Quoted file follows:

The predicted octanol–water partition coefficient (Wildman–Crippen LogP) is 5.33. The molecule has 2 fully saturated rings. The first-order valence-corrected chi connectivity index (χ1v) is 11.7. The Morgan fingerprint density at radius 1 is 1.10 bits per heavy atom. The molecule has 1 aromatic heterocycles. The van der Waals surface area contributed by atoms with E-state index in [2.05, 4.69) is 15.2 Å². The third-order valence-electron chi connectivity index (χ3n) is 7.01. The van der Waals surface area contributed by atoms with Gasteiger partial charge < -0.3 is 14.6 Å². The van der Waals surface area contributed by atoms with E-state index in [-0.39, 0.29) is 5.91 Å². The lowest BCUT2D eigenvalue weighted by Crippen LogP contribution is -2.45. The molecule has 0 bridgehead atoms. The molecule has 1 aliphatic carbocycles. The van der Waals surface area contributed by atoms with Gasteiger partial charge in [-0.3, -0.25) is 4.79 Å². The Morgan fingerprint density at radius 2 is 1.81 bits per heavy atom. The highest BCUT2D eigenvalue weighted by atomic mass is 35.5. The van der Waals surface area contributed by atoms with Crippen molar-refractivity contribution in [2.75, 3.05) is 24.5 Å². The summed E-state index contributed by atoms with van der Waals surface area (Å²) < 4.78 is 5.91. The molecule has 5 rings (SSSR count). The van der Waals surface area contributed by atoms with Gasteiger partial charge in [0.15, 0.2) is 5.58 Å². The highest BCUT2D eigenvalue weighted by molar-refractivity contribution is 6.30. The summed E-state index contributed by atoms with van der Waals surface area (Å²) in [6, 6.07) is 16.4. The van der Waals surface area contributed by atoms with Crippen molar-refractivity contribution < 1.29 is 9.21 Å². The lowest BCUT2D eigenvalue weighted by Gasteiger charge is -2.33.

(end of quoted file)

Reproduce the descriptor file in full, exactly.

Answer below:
The predicted octanol–water partition coefficient (Wildman–Crippen LogP) is 5.33. The molecule has 2 fully saturated rings. The first-order valence-corrected chi connectivity index (χ1v) is 11.7. The Morgan fingerprint density at radius 1 is 1.10 bits per heavy atom. The molecule has 1 aromatic heterocycles. The van der Waals surface area contributed by atoms with E-state index in [2.05, 4.69) is 15.2 Å². The third-order valence-electron chi connectivity index (χ3n) is 7.01. The van der Waals surface area contributed by atoms with Gasteiger partial charge < -0.3 is 14.6 Å². The van der Waals surface area contributed by atoms with E-state index in [-0.39, 0.29) is 5.91 Å². The lowest BCUT2D eigenvalue weighted by Crippen LogP contribution is -2.45. The molecule has 0 bridgehead atoms. The molecule has 1 aliphatic carbocycles. The van der Waals surface area contributed by atoms with Gasteiger partial charge in [-0.3, -0.25) is 4.79 Å². The Morgan fingerprint density at radius 2 is 1.81 bits per heavy atom. The highest BCUT2D eigenvalue weighted by atomic mass is 35.5. The van der Waals surface area contributed by atoms with Crippen molar-refractivity contribution in [2.75, 3.05) is 24.5 Å². The summed E-state index contributed by atoms with van der Waals surface area (Å²) < 4.78 is 5.91. The molecule has 5 rings (SSSR count). The van der Waals surface area contributed by atoms with Gasteiger partial charge in [0.15, 0.2) is 5.58 Å². The highest BCUT2D eigenvalue weighted by molar-refractivity contribution is 6.30. The summed E-state index contributed by atoms with van der Waals surface area (Å²) in [6, 6.07) is 16.4. The van der Waals surface area contributed by atoms with Crippen molar-refractivity contribution < 1.29 is 9.21 Å². The lowest BCUT2D eigenvalue weighted by Gasteiger charge is -2.33.